Portrait of a Lady on Fire

Portrait of a Lady on Fire

I’m not a fan of period pieces, so this was never going to be for me. My distaste of it as a genre is mostly defined by people slowly falling in love in relative silence; this movie, though deeply beautiful, is precisely about two people very slowly falling in love in what is possibly the quietest film not involving noise-sensitive aliens. 

It’s gorgeous, and has some wonderful use of Orpheus as metaphor, but it’s a very quiet movie about quiet looks and repressed emotions and intense, silent longing. This is a great film if that’s your thing, and I can fully understand how people rank this at five stars; I, however, was bored to tears (because, as you may have noted above, I don’t care in the least for period films), and was able to wring precisely one star of enjoyment from it.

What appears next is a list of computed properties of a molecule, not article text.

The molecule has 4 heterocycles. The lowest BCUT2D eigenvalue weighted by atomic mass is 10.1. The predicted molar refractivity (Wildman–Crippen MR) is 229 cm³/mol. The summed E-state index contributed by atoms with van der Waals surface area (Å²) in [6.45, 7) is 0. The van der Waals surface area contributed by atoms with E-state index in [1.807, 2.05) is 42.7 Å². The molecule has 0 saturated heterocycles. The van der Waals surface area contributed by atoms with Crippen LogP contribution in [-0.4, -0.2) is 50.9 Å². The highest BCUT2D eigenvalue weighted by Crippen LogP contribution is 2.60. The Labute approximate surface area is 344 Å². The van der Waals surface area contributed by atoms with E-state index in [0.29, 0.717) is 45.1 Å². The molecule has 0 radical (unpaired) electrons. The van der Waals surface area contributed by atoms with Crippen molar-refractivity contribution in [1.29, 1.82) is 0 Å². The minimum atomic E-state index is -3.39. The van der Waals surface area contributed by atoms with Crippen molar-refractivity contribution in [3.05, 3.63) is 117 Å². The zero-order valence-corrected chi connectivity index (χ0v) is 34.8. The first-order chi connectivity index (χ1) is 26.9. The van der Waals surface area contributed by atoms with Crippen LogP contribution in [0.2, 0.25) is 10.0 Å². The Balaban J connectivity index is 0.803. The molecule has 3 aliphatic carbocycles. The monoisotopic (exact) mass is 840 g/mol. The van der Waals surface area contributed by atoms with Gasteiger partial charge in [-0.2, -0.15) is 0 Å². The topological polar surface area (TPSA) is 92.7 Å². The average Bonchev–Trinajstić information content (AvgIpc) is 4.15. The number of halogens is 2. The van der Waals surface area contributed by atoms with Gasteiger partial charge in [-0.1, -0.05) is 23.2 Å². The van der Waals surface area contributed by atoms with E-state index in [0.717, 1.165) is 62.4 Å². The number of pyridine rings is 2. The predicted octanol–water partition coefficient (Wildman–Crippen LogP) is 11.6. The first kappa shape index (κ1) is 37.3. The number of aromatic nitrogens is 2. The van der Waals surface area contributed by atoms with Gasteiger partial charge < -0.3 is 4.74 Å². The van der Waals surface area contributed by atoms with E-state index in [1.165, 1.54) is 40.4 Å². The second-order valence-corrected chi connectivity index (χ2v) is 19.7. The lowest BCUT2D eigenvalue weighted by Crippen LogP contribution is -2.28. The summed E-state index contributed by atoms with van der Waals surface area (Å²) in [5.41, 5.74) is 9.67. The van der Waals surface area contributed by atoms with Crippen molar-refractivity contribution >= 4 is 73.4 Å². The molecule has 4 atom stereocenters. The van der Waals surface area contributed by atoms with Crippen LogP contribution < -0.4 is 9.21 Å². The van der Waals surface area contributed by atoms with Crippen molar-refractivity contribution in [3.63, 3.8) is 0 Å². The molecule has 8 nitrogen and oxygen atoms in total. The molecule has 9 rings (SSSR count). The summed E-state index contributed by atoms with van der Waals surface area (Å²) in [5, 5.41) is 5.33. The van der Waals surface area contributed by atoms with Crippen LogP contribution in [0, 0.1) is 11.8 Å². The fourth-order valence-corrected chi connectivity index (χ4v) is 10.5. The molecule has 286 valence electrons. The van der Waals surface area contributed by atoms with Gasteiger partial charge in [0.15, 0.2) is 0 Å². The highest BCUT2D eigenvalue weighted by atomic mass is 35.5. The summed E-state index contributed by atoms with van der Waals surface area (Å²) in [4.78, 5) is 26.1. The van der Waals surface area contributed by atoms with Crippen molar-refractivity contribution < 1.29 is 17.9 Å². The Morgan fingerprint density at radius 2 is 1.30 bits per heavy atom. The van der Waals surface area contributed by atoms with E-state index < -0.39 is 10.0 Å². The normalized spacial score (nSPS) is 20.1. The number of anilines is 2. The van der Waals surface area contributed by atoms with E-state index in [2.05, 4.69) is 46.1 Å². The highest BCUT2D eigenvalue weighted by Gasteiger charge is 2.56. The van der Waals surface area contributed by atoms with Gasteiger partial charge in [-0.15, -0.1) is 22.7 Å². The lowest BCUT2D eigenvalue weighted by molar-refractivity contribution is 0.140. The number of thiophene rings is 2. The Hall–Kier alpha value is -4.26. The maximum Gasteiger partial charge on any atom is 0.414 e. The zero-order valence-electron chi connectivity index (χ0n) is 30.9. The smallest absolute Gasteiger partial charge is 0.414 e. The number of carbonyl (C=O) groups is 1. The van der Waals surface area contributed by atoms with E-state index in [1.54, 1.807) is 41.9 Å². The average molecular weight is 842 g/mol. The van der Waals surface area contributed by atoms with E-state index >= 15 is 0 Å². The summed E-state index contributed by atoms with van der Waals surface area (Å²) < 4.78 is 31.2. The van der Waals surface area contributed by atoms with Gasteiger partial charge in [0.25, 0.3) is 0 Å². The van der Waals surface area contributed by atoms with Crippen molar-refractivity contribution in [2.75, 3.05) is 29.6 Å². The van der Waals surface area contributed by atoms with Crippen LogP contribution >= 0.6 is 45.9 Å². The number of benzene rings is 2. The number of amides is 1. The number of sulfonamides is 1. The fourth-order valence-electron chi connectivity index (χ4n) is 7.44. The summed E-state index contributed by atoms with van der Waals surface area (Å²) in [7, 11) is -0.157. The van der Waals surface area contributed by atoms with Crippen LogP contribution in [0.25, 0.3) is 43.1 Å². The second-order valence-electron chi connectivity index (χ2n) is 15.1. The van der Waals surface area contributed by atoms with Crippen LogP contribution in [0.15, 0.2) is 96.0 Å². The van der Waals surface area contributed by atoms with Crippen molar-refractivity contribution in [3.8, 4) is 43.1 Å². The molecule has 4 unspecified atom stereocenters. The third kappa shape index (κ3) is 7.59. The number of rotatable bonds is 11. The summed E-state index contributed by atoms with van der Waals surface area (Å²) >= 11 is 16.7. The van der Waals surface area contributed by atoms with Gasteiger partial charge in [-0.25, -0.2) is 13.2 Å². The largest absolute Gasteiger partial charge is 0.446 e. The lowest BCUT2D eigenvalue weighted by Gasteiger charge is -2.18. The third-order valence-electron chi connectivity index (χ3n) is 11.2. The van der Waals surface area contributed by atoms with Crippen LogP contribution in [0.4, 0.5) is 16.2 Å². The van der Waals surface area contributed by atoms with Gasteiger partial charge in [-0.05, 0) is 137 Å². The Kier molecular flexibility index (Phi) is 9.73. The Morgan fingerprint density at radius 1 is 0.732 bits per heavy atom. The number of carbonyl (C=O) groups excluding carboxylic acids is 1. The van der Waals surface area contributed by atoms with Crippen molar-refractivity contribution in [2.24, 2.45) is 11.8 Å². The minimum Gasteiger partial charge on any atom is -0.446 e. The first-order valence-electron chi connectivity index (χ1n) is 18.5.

I’m not here to judge what I perceive to be the universal merits of a film and rank it accordingly; I’m here to judge how much I enjoyed the experience. I wish it could be more than this single star, and went in with an open mind, but the genre simply isn’t my bag. And despite the hilariously presumptive rudeness of a commenter, I actually admired its all-female cast and crew, and appreciated that it took a queer approach; I just do not like the romantic period piece genre, and this is a very distilled example of said genre, and my enjoyment of it is reflected accordingly. Your mileage may and likely will vary.

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